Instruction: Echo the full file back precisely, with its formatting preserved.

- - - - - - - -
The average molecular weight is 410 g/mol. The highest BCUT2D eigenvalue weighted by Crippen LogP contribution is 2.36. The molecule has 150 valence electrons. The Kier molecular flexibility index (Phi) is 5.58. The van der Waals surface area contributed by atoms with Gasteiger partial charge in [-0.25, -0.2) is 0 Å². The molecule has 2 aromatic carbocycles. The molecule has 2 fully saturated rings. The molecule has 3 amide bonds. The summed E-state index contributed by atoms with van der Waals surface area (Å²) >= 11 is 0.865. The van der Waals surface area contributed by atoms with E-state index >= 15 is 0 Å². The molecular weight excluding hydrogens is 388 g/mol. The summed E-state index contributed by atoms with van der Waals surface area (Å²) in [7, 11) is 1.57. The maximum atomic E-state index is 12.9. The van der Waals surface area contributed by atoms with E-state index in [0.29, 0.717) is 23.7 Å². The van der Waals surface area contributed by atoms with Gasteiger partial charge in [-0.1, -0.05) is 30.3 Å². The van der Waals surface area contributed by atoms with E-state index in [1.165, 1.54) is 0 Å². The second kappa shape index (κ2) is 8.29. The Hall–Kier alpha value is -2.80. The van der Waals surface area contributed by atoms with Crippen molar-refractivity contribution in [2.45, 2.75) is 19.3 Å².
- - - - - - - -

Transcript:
The average molecular weight is 410 g/mol. The highest BCUT2D eigenvalue weighted by Crippen LogP contribution is 2.36. The molecule has 150 valence electrons. The Kier molecular flexibility index (Phi) is 5.58. The van der Waals surface area contributed by atoms with Gasteiger partial charge in [-0.25, -0.2) is 0 Å². The molecule has 2 aromatic carbocycles. The molecule has 2 fully saturated rings. The molecule has 3 amide bonds. The summed E-state index contributed by atoms with van der Waals surface area (Å²) >= 11 is 0.865. The van der Waals surface area contributed by atoms with E-state index >= 15 is 0 Å². The molecular weight excluding hydrogens is 388 g/mol. The summed E-state index contributed by atoms with van der Waals surface area (Å²) in [7, 11) is 1.57. The maximum atomic E-state index is 12.9. The van der Waals surface area contributed by atoms with E-state index in [0.29, 0.717) is 23.7 Å². The van der Waals surface area contributed by atoms with Gasteiger partial charge in [-0.1, -0.05) is 30.3 Å². The van der Waals surface area contributed by atoms with E-state index in [1.165, 1.54) is 0 Å². The second kappa shape index (κ2) is 8.29. The Hall–Kier alpha value is -2.80. The van der Waals surface area contributed by atoms with Crippen molar-refractivity contribution in [2.45, 2.75) is 19.3 Å².